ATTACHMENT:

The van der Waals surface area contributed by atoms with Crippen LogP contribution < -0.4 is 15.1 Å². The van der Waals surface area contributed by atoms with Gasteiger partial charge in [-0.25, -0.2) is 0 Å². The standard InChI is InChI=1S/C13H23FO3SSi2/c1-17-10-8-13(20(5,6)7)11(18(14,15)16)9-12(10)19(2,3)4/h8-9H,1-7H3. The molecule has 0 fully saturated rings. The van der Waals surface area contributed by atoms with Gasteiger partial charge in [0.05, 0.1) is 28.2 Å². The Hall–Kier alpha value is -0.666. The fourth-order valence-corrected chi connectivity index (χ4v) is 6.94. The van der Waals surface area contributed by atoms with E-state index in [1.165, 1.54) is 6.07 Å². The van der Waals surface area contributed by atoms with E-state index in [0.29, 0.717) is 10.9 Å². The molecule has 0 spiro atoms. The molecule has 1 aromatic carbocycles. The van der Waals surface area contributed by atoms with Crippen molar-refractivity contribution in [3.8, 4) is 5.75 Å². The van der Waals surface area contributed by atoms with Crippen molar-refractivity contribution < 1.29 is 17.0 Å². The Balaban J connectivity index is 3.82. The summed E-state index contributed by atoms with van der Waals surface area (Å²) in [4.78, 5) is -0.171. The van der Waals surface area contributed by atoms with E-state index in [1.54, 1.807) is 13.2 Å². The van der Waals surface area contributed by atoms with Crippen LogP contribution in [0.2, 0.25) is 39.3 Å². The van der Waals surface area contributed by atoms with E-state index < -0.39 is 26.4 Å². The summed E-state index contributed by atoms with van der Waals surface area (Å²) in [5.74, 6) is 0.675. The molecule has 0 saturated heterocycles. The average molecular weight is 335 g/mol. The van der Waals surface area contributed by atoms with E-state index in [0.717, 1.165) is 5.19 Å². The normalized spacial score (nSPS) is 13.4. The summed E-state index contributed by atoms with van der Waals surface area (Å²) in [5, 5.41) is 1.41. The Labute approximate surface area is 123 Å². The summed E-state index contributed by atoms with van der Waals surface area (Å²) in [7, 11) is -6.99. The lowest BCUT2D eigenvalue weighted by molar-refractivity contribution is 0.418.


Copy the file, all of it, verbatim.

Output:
The van der Waals surface area contributed by atoms with Crippen LogP contribution < -0.4 is 15.1 Å². The van der Waals surface area contributed by atoms with Gasteiger partial charge in [-0.25, -0.2) is 0 Å². The standard InChI is InChI=1S/C13H23FO3SSi2/c1-17-10-8-13(20(5,6)7)11(18(14,15)16)9-12(10)19(2,3)4/h8-9H,1-7H3. The molecule has 0 fully saturated rings. The van der Waals surface area contributed by atoms with Gasteiger partial charge in [0.05, 0.1) is 28.2 Å². The Hall–Kier alpha value is -0.666. The fourth-order valence-corrected chi connectivity index (χ4v) is 6.94. The van der Waals surface area contributed by atoms with E-state index in [1.165, 1.54) is 6.07 Å². The van der Waals surface area contributed by atoms with E-state index in [0.29, 0.717) is 10.9 Å². The molecule has 0 spiro atoms. The molecule has 1 aromatic carbocycles. The van der Waals surface area contributed by atoms with Crippen molar-refractivity contribution in [3.8, 4) is 5.75 Å². The van der Waals surface area contributed by atoms with Crippen molar-refractivity contribution < 1.29 is 17.0 Å². The Balaban J connectivity index is 3.82. The summed E-state index contributed by atoms with van der Waals surface area (Å²) in [4.78, 5) is -0.171. The van der Waals surface area contributed by atoms with E-state index in [1.54, 1.807) is 13.2 Å². The van der Waals surface area contributed by atoms with Crippen LogP contribution in [0.2, 0.25) is 39.3 Å². The van der Waals surface area contributed by atoms with E-state index < -0.39 is 26.4 Å². The summed E-state index contributed by atoms with van der Waals surface area (Å²) in [5.74, 6) is 0.675. The molecule has 0 saturated heterocycles. The average molecular weight is 335 g/mol. The van der Waals surface area contributed by atoms with E-state index in [0.717, 1.165) is 5.19 Å². The normalized spacial score (nSPS) is 13.4. The summed E-state index contributed by atoms with van der Waals surface area (Å²) in [5, 5.41) is 1.41. The Labute approximate surface area is 123 Å². The summed E-state index contributed by atoms with van der Waals surface area (Å²) in [7, 11) is -6.99. The lowest BCUT2D eigenvalue weighted by molar-refractivity contribution is 0.418.